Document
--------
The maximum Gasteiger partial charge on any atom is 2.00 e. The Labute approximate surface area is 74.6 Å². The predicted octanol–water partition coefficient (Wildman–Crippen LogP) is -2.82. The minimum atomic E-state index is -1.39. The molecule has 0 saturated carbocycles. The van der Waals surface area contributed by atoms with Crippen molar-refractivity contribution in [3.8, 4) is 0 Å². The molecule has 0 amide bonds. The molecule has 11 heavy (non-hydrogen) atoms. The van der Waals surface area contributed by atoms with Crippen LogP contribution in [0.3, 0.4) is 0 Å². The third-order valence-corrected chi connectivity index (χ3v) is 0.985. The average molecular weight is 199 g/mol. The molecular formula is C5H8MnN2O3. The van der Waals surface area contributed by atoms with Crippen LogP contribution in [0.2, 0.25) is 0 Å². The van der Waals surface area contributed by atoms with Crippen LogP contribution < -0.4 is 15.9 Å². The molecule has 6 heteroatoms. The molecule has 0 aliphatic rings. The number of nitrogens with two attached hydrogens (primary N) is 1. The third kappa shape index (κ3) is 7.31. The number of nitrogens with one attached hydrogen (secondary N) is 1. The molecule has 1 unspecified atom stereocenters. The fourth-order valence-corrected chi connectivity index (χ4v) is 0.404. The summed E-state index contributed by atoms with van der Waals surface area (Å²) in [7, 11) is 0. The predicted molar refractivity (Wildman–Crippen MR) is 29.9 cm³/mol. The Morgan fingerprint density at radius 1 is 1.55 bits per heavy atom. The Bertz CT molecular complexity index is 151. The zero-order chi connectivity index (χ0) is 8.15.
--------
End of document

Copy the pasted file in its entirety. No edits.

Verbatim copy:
The maximum Gasteiger partial charge on any atom is 2.00 e. The Labute approximate surface area is 74.6 Å². The predicted octanol–water partition coefficient (Wildman–Crippen LogP) is -2.82. The minimum atomic E-state index is -1.39. The molecule has 0 saturated carbocycles. The van der Waals surface area contributed by atoms with Crippen molar-refractivity contribution in [3.8, 4) is 0 Å². The molecule has 0 amide bonds. The molecule has 11 heavy (non-hydrogen) atoms. The van der Waals surface area contributed by atoms with Crippen LogP contribution in [0.3, 0.4) is 0 Å². The third-order valence-corrected chi connectivity index (χ3v) is 0.985. The average molecular weight is 199 g/mol. The molecular formula is C5H8MnN2O3. The van der Waals surface area contributed by atoms with Crippen LogP contribution in [0.2, 0.25) is 0 Å². The van der Waals surface area contributed by atoms with Crippen LogP contribution < -0.4 is 15.9 Å². The molecule has 6 heteroatoms. The molecule has 0 aliphatic rings. The number of nitrogens with two attached hydrogens (primary N) is 1. The third kappa shape index (κ3) is 7.31. The number of nitrogens with one attached hydrogen (secondary N) is 1. The molecule has 1 unspecified atom stereocenters. The fourth-order valence-corrected chi connectivity index (χ4v) is 0.404. The summed E-state index contributed by atoms with van der Waals surface area (Å²) in [7, 11) is 0. The predicted molar refractivity (Wildman–Crippen MR) is 29.9 cm³/mol. The Morgan fingerprint density at radius 1 is 1.55 bits per heavy atom. The Bertz CT molecular complexity index is 151. The zero-order chi connectivity index (χ0) is 8.15.